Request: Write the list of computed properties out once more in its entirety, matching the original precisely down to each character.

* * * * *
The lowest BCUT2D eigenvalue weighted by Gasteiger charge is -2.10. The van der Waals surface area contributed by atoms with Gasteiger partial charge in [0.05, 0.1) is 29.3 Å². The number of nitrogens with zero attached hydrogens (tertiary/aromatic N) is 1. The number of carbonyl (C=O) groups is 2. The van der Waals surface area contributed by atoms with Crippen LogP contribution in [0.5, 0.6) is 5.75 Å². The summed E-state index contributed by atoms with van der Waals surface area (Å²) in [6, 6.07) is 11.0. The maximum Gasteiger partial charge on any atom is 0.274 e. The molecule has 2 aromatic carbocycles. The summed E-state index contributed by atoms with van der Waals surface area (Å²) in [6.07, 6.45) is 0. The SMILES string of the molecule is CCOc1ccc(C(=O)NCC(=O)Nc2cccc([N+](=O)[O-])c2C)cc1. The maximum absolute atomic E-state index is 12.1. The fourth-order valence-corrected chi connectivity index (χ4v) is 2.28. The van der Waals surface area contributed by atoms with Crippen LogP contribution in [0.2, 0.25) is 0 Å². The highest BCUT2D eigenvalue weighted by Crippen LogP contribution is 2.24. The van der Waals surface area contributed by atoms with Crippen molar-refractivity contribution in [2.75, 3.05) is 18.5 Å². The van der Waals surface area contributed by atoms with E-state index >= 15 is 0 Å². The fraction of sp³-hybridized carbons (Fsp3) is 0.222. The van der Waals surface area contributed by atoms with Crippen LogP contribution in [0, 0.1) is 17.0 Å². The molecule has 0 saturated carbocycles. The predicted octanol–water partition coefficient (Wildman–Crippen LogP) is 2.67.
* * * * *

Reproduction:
The lowest BCUT2D eigenvalue weighted by Gasteiger charge is -2.10. The van der Waals surface area contributed by atoms with Gasteiger partial charge in [0.05, 0.1) is 29.3 Å². The number of nitrogens with zero attached hydrogens (tertiary/aromatic N) is 1. The number of carbonyl (C=O) groups is 2. The van der Waals surface area contributed by atoms with Crippen LogP contribution in [0.5, 0.6) is 5.75 Å². The summed E-state index contributed by atoms with van der Waals surface area (Å²) in [6, 6.07) is 11.0. The maximum Gasteiger partial charge on any atom is 0.274 e. The molecule has 2 aromatic carbocycles. The summed E-state index contributed by atoms with van der Waals surface area (Å²) in [6.07, 6.45) is 0. The SMILES string of the molecule is CCOc1ccc(C(=O)NCC(=O)Nc2cccc([N+](=O)[O-])c2C)cc1. The maximum absolute atomic E-state index is 12.1. The fourth-order valence-corrected chi connectivity index (χ4v) is 2.28. The van der Waals surface area contributed by atoms with Crippen LogP contribution in [0.2, 0.25) is 0 Å². The highest BCUT2D eigenvalue weighted by Crippen LogP contribution is 2.24. The van der Waals surface area contributed by atoms with Crippen molar-refractivity contribution in [2.75, 3.05) is 18.5 Å². The van der Waals surface area contributed by atoms with E-state index >= 15 is 0 Å². The fraction of sp³-hybridized carbons (Fsp3) is 0.222. The van der Waals surface area contributed by atoms with Crippen LogP contribution in [0, 0.1) is 17.0 Å². The molecule has 0 saturated carbocycles. The predicted octanol–water partition coefficient (Wildman–Crippen LogP) is 2.67.